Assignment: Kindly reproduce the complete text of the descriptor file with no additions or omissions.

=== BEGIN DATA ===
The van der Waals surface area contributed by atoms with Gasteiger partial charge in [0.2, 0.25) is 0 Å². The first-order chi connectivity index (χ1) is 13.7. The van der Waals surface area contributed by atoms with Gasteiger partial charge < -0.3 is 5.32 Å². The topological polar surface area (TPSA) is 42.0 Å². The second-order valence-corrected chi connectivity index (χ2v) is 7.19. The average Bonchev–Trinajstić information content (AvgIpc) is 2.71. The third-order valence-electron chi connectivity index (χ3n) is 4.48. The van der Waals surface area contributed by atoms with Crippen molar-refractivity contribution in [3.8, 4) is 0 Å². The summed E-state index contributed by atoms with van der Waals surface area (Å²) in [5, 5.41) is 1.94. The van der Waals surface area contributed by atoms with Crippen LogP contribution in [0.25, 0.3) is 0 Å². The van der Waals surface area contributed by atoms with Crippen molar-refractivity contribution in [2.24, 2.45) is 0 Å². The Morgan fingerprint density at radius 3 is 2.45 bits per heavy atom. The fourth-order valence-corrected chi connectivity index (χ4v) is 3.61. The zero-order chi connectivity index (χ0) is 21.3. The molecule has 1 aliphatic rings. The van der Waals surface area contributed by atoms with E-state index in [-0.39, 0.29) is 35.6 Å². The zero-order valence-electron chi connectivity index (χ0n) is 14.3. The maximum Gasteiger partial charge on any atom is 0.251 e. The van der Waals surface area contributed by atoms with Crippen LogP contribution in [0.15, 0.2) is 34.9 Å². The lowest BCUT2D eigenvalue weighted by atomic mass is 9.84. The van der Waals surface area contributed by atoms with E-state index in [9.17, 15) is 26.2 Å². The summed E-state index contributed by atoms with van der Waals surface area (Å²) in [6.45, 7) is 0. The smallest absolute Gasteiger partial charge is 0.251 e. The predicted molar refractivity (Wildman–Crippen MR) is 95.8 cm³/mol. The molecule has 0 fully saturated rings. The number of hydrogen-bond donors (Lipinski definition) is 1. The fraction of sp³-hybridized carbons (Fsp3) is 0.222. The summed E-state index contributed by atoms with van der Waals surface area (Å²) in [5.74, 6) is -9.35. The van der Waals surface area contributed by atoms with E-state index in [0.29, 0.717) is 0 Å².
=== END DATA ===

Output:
The van der Waals surface area contributed by atoms with Gasteiger partial charge in [0.2, 0.25) is 0 Å². The first-order chi connectivity index (χ1) is 13.7. The van der Waals surface area contributed by atoms with Gasteiger partial charge < -0.3 is 5.32 Å². The topological polar surface area (TPSA) is 42.0 Å². The second-order valence-corrected chi connectivity index (χ2v) is 7.19. The average Bonchev–Trinajstić information content (AvgIpc) is 2.71. The third-order valence-electron chi connectivity index (χ3n) is 4.48. The van der Waals surface area contributed by atoms with Crippen molar-refractivity contribution in [3.8, 4) is 0 Å². The summed E-state index contributed by atoms with van der Waals surface area (Å²) in [5, 5.41) is 1.94. The van der Waals surface area contributed by atoms with Crippen LogP contribution in [0.25, 0.3) is 0 Å². The van der Waals surface area contributed by atoms with Crippen molar-refractivity contribution in [2.24, 2.45) is 0 Å². The Morgan fingerprint density at radius 3 is 2.45 bits per heavy atom. The fourth-order valence-corrected chi connectivity index (χ4v) is 3.61. The zero-order chi connectivity index (χ0) is 21.3. The molecule has 1 aliphatic rings. The van der Waals surface area contributed by atoms with E-state index in [-0.39, 0.29) is 35.6 Å². The zero-order valence-electron chi connectivity index (χ0n) is 14.3. The maximum Gasteiger partial charge on any atom is 0.251 e. The van der Waals surface area contributed by atoms with Crippen LogP contribution in [0.15, 0.2) is 34.9 Å². The lowest BCUT2D eigenvalue weighted by atomic mass is 9.84. The van der Waals surface area contributed by atoms with E-state index in [9.17, 15) is 26.2 Å². The summed E-state index contributed by atoms with van der Waals surface area (Å²) in [6.45, 7) is 0. The smallest absolute Gasteiger partial charge is 0.251 e. The predicted molar refractivity (Wildman–Crippen MR) is 95.8 cm³/mol. The molecule has 0 fully saturated rings. The number of hydrogen-bond donors (Lipinski definition) is 1. The fraction of sp³-hybridized carbons (Fsp3) is 0.222. The summed E-state index contributed by atoms with van der Waals surface area (Å²) in [5.74, 6) is -9.35. The van der Waals surface area contributed by atoms with E-state index in [0.29, 0.717) is 0 Å².